Anterior knee pain after total knee arthroplasty: does it correlate with patellar blood flow?. Knee Surg Sports Traumatol Arthrosc 19, 1453–1459 (2011) doi:10.1007/s00167-011-1418-z

Anterior knee pain after total knee arthroplasty: does it correlate with patellar blood flow?

Kohl, S., Evangelopoulos, D.S., Hartel, M. et al.
Knee

Purpose

Total knee arthroplasty (TKA) disturbs patellar blood flow, an unintended accompaniment to TKA that may be a cause of postoperative anterior knee pain. We examine whether disrupted patellar blood flow correlates with anterior knee pain following TKA.

 

Methods

In 50 patients (21 men, 29 women) undergoing TKA, we compared patellar blood flow at flexions 0° to 30°, 60°, 90°, and 110° before and after medial parapatellar arthrotomy to pre- and postoperative anterior knee pain scores by means of a laser Doppler flowmeter (LDF) probe. Anterior knee pain was assessed using the pain intensity numeric rating scale (NRS) of 0–10 (0-no, 10-worst pain). Based on the NRS pain values, patients were divided into two main groups: group A (n = 34) with no pain or discomfort (NRS range 0–4) and group B (n = 16) with anterior knee pain (NRS range 5–10).

 

Results

Patients of group B demonstrated a significant decrease in blood flow before arthrotomy at flexions from 0° to 90°, and 110° and from 0° to 60°, 90°, and 110° after arthrotomy. For group A, a significant decrease in blood flow was detected at flexions from 0° to 90°, and 110° before and after arthrotomy. For both groups, medial arthrotomy did not have a statistically significant influence on patellar blood flow (margin of significance P < 0.05). Prior to TKA, 16 of the 50 patients of group B (32%) complained of anterior knee pain (mean NRS 7.1 ± 1.7). At 2-year follow-up, pain significantly decreased (NRS 3.1 ± 2.1) and only 4 of the 16 patients (25%) complained of moderate anterior pain (average NRS 5.7 ± 0.5), while 8 of 16 (50%) patients reported discomfort (mean NRS 3.5 ± 1.8) around the patella. Patients in group A also demonstrated a significant decrease in pain intensity (from NRS 1.5 ± 1.4 preoperatively to NRS 0.4 ± 1.5 at 2-year follow-up). Statistical analysis demonstrated no statistically significant correlation between pre-arthrotomy/post-arthrotomy patellar blood flow and the presence of preoperative and postoperative anterior knee pain. Only the degree of flexion had an influence on patellar blood flow.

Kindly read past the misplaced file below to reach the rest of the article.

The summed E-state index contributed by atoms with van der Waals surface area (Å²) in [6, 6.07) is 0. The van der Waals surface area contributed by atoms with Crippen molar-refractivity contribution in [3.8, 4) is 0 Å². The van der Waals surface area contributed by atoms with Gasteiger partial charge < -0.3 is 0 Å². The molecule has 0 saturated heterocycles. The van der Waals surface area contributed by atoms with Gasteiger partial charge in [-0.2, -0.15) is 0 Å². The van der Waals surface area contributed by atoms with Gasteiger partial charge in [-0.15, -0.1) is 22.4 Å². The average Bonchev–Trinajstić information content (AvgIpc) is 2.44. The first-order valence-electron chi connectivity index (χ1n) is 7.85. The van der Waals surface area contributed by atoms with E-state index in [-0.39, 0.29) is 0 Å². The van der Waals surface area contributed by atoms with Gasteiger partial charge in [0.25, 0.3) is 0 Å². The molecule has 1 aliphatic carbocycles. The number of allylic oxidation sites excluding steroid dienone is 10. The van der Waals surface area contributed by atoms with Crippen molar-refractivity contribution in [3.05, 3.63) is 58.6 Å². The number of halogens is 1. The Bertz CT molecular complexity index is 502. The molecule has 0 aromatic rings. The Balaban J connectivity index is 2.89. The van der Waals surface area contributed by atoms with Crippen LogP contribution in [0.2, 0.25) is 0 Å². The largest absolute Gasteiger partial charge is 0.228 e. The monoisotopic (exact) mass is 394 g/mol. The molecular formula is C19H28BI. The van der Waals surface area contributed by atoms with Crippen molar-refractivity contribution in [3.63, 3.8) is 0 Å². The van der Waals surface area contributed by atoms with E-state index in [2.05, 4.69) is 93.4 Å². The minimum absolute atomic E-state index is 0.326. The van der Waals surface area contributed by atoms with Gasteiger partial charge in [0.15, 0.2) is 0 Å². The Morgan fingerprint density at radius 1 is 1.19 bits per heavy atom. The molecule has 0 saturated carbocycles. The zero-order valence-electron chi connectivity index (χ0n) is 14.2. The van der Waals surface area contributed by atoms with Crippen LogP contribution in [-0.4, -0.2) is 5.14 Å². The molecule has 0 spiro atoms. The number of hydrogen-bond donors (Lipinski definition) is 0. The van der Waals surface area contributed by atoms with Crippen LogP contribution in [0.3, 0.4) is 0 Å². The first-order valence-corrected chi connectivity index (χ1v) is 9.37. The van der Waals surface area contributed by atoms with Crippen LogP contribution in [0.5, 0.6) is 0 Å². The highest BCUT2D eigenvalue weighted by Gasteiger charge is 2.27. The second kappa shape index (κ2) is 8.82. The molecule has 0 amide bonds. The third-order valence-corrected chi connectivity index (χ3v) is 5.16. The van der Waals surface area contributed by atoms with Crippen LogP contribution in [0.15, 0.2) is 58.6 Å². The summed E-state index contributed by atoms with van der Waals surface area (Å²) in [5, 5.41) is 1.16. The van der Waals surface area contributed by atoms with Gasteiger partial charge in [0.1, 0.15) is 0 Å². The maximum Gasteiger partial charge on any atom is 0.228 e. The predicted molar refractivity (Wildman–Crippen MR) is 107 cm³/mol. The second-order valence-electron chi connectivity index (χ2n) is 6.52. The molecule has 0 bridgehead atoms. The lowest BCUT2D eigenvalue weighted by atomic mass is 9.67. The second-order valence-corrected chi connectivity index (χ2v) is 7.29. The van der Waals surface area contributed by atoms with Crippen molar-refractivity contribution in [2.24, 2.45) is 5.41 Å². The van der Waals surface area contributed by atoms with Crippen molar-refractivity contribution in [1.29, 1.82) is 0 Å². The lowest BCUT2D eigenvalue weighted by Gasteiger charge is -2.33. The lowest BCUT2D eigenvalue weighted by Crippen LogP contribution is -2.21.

Conclusion

Medial arthrotomy had no direct significant effect on patellar blood flow, and the diminished blood flow did not correlate with postoperative anterior knee pain. However, a significant correlation was revealed between patellar blood flow and the degree of flexion: in almost a quarter of patients, blood flow dropped to zero at flexions of 100° and above.

 

Level of evidence

II.


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